Japan has in recent years bolstered its defense capability and troop presence in southwestern Japan and remote islands, including Okinawa, which is about 700 kilometers (420 miles) northeast of Taiwan. Many residents say they worry their island will be quickly embroiled in any Taiwan conflict. Okinawa is home to the majority of about 50,000 American troops based in Japan under a bilateral security pact.
Pelosi and five other members of Congress arrived in Tokyo late Thursday after visiting Singapore, Malaysia, Taiwan and South Korea.
In their breakfast meeting, Kishida said Pelosi and her delegation discussed shared security concerns over China, North Korea and Russia and pledged to work toward peace and stability in Taiwan. Pelosi also held talks with her Japanese counterpart, lower house Speaker Hiroyuki Hosoda, after observing a plenary session at which they were welcomed by a standing ovation.
Japan and its key ally, the U.S., have been pushing for new security and economic frameworks with other democracies in the Indo-Pacific region and Europe as a counter to China’s growing influence amid rising tensions between Beijing and Taipei.
Days before Pelosi’s Taiwan visit, a group of senior Japanese lawmakers, including former Defense Minister Shigeru Ishiba, visited the island and discussed regional security with Taiwanese President Tsai Ing-wen. Ishiba said Japan, while working with the United States to prevent conflict in the Indo-Pacific, wants a defense agreement with Taiwan.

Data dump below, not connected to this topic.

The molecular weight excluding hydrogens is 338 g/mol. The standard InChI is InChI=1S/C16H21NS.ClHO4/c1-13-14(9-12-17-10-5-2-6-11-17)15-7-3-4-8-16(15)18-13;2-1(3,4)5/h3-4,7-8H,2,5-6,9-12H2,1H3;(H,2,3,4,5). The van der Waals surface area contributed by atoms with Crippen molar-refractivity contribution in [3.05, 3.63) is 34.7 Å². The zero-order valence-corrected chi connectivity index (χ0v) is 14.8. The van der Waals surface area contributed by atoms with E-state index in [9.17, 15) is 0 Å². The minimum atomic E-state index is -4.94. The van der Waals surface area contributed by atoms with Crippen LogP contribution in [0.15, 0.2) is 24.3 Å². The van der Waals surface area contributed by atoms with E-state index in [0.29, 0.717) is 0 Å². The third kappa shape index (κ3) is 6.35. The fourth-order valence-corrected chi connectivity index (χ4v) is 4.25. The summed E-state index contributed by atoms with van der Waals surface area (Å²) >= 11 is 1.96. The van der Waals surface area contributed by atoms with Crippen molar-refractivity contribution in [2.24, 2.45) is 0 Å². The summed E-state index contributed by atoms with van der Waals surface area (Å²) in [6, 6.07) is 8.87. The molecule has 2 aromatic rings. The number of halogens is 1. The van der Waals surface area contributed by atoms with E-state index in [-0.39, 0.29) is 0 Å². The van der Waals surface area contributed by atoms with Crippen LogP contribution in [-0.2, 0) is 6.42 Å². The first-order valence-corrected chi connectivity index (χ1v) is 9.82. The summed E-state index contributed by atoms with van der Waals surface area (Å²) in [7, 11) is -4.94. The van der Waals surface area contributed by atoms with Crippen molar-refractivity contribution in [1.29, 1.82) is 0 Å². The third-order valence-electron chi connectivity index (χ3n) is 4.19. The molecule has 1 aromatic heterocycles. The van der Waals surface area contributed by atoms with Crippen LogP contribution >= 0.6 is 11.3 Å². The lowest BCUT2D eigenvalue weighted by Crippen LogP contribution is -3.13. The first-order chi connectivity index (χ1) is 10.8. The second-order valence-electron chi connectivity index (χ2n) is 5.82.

The Chinese military exercises launched Thursday involve its navy, air force and other departments and are to last until Sunday. They include missile strikes on targets in the seas north and south of the island in an echo of the last major Chinese military drills in 1995 and 1996 aimed at intimidating Taiwan’s leaders and voters.
Taiwan has put its military on alert and staged civil defense drills, while the U.S. has numerous naval assets in the area.
China also flew warplanes toward Taiwan and blocked imports of its citrus and fish.
China sees the island as a breakaway province and considers visits to Taiwan by foreign officials as recognizing its sovereignty.
The Biden administration and Pelosi have said the United States remains committed to a “one China” policy, which recognizes Beijing as the government of China but allows informal relations and defense ties with Taipei. The administration discouraged but did not prevent Pelosi from visiting.
Pelosi has been a long-time advocate of human rights in China. She, along with other lawmakers, visited Beijing’s Tiananmen Square in 1991 to support democracy two years after a bloody military crackdown on protesters at the square.
As leader of the House of Representatives, Pelosi’s trip has heightened U.S.-China tensions more than visits by other members of Congress. The last House speaker to visit Taiwan was Newt Gingrich in 1997.
China and Taiwan, which split in 1949 after a civil war, have no official relations but multibillion-dollar business ties.
– Mari Yamaguchi, AP News